Month : October 2012

Money Management

Cost VS Value- Three Strategies for Success

Lime Time

One of the simple unavoidable facts of life is that everything costs money.  It can be frustrating spending your entire paycheck week after week with little to nothing to show for it.  Learning to understand cost vs. value will help you get the most for your weekly checks and make the most of your personal finances.

Cost is simple to understand.  How much money are you going to have to spend for this item?  This is the cost.  Value on the other hand is a little more complex.  Value can come from many different places.  These three key ideas will help you master the art of determining if the cost of an item is equal to or lower than the value.

Cost, Value and Where You Live

Think about your house or apartment for a minute.  Do you live in the cheapest part of town?  Why or why not?  The answer to this question is one of the building blocks for understanding cost vs. value.  Sure, you could probably crash on your mom’s sofa for free but having somewhere else to live has a value.  You may be willing to pay more for a smaller apartment in a good neighborhood.  Use this reasoning to guide all of your purchases.  A reliable car has a higher value than one that always breaks down.

A Premium for Convenience

A candy bar or a bottle of soda is more expensive at the gas station than the grocery store.  Why is this?  Gas stations and other locations charge a premium for convenience.  Is a gas station candy bar worth more than one from the store?  They have the same ingredients, the same nuts, the same chocolate, even the same package.  The value doesn’t really change but the cost does.  Learn to plan ahead and to ask yourself how to get the best value for your money.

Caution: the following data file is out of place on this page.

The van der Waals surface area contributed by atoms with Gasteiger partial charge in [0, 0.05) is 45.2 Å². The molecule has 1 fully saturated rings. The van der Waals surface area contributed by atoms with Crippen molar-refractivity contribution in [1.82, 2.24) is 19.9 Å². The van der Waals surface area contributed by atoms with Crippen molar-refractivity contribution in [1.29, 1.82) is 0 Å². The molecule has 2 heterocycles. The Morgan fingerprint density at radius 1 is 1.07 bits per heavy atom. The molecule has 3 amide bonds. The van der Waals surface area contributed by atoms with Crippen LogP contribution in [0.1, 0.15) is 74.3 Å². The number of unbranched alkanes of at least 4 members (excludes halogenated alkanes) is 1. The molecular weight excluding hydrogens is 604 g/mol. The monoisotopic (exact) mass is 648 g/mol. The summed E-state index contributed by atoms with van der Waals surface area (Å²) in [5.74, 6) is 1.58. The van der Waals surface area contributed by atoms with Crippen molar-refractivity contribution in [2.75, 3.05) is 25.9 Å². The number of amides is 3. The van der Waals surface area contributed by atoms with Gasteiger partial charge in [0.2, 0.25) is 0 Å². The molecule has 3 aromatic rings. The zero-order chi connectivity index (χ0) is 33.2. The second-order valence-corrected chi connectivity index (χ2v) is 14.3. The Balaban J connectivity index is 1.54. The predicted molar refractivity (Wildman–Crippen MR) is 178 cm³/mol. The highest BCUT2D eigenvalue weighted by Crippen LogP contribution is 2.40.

Is This Actually Worth It?

Next time you go to make a purchase ask yourself, “Is this actually worth it?”  Is the cost of the item relative to the actual value?    As you learn to do this you will be able to start differentiating the cost of an item and its value.  In an ideal situation the cost will always be lower than the value received.

A great way to start mastering this skill is to determine the value of an item before you see the price.  If you are considering purchasing a new item, look at it first.  What do you think it is worth?  Then look at the price and see how they compare.  This can be done with almost any product from shirts to pants to electronic devices.

What do you think?

photo credit: Marc A. Sporys